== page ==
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Thread: measuring

  1. #1
    Join Date
    Feb 2008
    pullman washington
    Thanked 14 Times in 12 Posts


    i've started using a piece of string to check my measurements after i have eyeballed them. will this help me with being able to just eyeball them?

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  3. #2
    Join Date
    Mar 2008
    Thanked 1,685 Times in 1,478 Posts
    What are you doing with the string? Putting it on the model?

    No need. If you do measuring correctly, you don't have to worry about pinpoint accuracy, because it is a self-correcting method (as long as you keep measuring, and try to get it close each time)

    Don't measure on the diagonals! Only measure horizontal and vertical elements, because if you add the extra dimension of angle to the measurement process, it's one more variable you have to manage.

    Always make your measurement at arms length (for consistency) with the tip of a skinny stick (like a wooden skewer, or a pencil if you have nothing else).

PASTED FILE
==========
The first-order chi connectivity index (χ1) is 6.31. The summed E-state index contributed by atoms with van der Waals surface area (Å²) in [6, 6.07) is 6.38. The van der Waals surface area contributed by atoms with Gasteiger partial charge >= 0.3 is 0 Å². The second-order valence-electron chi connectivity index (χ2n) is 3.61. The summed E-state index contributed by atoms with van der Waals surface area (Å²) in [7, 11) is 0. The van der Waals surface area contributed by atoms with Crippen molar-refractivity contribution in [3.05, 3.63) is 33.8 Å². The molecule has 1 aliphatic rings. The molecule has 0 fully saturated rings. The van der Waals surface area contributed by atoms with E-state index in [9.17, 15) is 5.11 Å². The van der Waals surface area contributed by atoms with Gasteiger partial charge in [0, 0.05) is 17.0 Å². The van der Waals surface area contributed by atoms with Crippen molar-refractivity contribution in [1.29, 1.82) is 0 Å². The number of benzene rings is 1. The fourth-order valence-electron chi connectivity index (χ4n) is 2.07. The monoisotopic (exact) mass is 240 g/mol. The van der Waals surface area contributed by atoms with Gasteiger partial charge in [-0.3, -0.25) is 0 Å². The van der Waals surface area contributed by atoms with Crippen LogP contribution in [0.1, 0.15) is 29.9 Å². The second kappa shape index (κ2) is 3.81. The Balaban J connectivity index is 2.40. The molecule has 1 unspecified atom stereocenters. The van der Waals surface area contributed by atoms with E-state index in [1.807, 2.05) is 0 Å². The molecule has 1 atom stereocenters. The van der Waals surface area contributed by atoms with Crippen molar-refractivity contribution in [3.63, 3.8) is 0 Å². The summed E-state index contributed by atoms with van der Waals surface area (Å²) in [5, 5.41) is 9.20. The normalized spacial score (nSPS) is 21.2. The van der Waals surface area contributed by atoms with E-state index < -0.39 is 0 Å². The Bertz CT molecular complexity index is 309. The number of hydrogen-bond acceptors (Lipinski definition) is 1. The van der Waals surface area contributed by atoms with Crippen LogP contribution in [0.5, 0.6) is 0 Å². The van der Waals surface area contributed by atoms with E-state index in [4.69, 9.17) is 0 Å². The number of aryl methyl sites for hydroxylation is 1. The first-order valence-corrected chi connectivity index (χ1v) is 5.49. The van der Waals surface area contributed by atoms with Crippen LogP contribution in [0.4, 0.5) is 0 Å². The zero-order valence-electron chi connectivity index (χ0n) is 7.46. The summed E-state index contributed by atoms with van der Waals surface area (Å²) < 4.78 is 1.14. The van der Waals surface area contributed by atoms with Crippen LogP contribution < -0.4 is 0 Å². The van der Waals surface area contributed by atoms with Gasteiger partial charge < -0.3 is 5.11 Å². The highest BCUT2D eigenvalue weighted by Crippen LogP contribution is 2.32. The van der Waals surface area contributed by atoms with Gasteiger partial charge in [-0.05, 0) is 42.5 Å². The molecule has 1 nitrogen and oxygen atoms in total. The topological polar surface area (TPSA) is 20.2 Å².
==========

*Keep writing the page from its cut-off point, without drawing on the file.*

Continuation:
If you have to measure on your drawing (and you probably will), use a piece of paper with tick marks. Again, horizontals and verticals.

    If you're consistent about this approach, it will be like throwing a loose grid of squares around the model, which will "tighten up" slowly as you take more measurements. You'll end up with a very accurate drawing in very little comparative time.

    It takes practice, but not too bad before you can do it accurately. Trust me, I know all about the pains of worrying about being "not accurate enough" with measurements. Trust the self-correcting nature of the beast, and it will become much easier.

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  5. #3
    Join Date
    Feb 2006
    Thanked 698 Times in 292 Posts
    He's using the string in place of a skinny stick. It's like the skinniest stick you can find, and you can always be sure it's straight (I often use knitting needles, which are prone to bending). I like the stick myself, but I know others who prefer the string.

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